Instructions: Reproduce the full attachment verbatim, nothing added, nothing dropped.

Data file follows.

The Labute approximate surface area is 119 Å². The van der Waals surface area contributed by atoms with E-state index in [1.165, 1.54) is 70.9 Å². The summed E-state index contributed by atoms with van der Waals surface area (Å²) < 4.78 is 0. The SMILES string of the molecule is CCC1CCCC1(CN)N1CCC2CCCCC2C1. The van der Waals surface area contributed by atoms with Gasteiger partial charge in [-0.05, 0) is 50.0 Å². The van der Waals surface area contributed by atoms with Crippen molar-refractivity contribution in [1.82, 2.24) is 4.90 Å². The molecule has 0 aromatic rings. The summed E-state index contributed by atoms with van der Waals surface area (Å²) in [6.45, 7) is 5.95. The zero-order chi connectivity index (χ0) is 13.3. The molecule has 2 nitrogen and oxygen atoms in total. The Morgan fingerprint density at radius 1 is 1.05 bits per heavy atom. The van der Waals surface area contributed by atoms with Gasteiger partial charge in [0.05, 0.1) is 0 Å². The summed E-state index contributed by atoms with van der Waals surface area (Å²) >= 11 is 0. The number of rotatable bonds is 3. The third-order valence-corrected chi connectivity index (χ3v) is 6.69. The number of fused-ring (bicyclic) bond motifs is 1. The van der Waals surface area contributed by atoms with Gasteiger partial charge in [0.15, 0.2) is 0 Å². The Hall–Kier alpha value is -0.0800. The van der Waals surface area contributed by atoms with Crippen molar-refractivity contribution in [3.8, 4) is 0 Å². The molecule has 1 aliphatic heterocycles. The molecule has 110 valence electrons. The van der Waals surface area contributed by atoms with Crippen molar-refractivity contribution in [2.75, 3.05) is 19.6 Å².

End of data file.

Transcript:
The Labute approximate surface area is 119 Å². The van der Waals surface area contributed by atoms with E-state index in [1.165, 1.54) is 70.9 Å². The summed E-state index contributed by atoms with van der Waals surface area (Å²) < 4.78 is 0. The SMILES string of the molecule is CCC1CCCC1(CN)N1CCC2CCCCC2C1. The van der Waals surface area contributed by atoms with Gasteiger partial charge in [-0.05, 0) is 50.0 Å². The van der Waals surface area contributed by atoms with Crippen molar-refractivity contribution in [1.82, 2.24) is 4.90 Å². The molecule has 0 aromatic rings. The summed E-state index contributed by atoms with van der Waals surface area (Å²) in [6.45, 7) is 5.95. The zero-order chi connectivity index (χ0) is 13.3. The molecule has 2 nitrogen and oxygen atoms in total. The Morgan fingerprint density at radius 1 is 1.05 bits per heavy atom. The van der Waals surface area contributed by atoms with Gasteiger partial charge in [0.05, 0.1) is 0 Å². The summed E-state index contributed by atoms with van der Waals surface area (Å²) >= 11 is 0. The number of rotatable bonds is 3. The third-order valence-corrected chi connectivity index (χ3v) is 6.69. The number of fused-ring (bicyclic) bond motifs is 1. The van der Waals surface area contributed by atoms with Gasteiger partial charge in [0.15, 0.2) is 0 Å². The Hall–Kier alpha value is -0.0800. The van der Waals surface area contributed by atoms with Crippen molar-refractivity contribution in [3.8, 4) is 0 Å². The molecule has 1 aliphatic heterocycles. The molecule has 110 valence electrons. The van der Waals surface area contributed by atoms with Crippen molar-refractivity contribution in [2.75, 3.05) is 19.6 Å².